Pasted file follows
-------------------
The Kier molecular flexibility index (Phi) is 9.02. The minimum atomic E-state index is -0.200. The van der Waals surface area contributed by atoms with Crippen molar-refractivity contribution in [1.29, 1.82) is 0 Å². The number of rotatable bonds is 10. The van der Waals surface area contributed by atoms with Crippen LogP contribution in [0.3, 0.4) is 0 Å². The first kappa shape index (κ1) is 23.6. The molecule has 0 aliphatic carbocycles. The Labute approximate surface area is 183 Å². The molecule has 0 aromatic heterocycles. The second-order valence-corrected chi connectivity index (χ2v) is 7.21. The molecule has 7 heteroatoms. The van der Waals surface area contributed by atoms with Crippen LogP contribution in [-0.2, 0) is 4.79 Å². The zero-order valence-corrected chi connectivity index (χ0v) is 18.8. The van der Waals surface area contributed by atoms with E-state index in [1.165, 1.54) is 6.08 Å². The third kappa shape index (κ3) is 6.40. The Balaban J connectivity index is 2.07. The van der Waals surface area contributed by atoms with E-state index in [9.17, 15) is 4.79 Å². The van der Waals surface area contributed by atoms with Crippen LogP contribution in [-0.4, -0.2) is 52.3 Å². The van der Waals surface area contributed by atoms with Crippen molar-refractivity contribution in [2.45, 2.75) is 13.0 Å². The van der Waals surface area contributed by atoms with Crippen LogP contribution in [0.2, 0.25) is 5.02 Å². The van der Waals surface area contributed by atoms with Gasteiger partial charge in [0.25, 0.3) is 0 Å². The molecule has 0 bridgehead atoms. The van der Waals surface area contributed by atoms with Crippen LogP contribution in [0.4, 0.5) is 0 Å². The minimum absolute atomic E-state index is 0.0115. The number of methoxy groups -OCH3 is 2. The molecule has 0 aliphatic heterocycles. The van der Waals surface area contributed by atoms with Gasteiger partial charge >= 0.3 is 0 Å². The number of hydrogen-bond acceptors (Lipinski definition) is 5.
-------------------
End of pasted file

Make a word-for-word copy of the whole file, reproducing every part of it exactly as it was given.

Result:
The Kier molecular flexibility index (Phi) is 9.02. The minimum atomic E-state index is -0.200. The van der Waals surface area contributed by atoms with Crippen molar-refractivity contribution in [1.29, 1.82) is 0 Å². The number of rotatable bonds is 10. The van der Waals surface area contributed by atoms with Crippen LogP contribution in [0.3, 0.4) is 0 Å². The first kappa shape index (κ1) is 23.6. The molecule has 0 aliphatic carbocycles. The Labute approximate surface area is 183 Å². The molecule has 0 aromatic heterocycles. The second-order valence-corrected chi connectivity index (χ2v) is 7.21. The molecule has 7 heteroatoms. The van der Waals surface area contributed by atoms with Crippen LogP contribution in [-0.2, 0) is 4.79 Å². The zero-order valence-corrected chi connectivity index (χ0v) is 18.8. The van der Waals surface area contributed by atoms with E-state index in [1.165, 1.54) is 6.08 Å². The third kappa shape index (κ3) is 6.40. The Balaban J connectivity index is 2.07. The van der Waals surface area contributed by atoms with E-state index in [9.17, 15) is 4.79 Å². The van der Waals surface area contributed by atoms with Crippen LogP contribution in [-0.4, -0.2) is 52.3 Å². The van der Waals surface area contributed by atoms with Crippen molar-refractivity contribution in [2.45, 2.75) is 13.0 Å². The van der Waals surface area contributed by atoms with Crippen LogP contribution in [0.2, 0.25) is 5.02 Å². The van der Waals surface area contributed by atoms with Gasteiger partial charge in [0.25, 0.3) is 0 Å². The molecule has 0 bridgehead atoms. The van der Waals surface area contributed by atoms with Crippen LogP contribution in [0.4, 0.5) is 0 Å². The minimum absolute atomic E-state index is 0.0115. The number of methoxy groups -OCH3 is 2. The molecule has 0 aliphatic heterocycles. The van der Waals surface area contributed by atoms with Gasteiger partial charge >= 0.3 is 0 Å². The number of hydrogen-bond acceptors (Lipinski definition) is 5.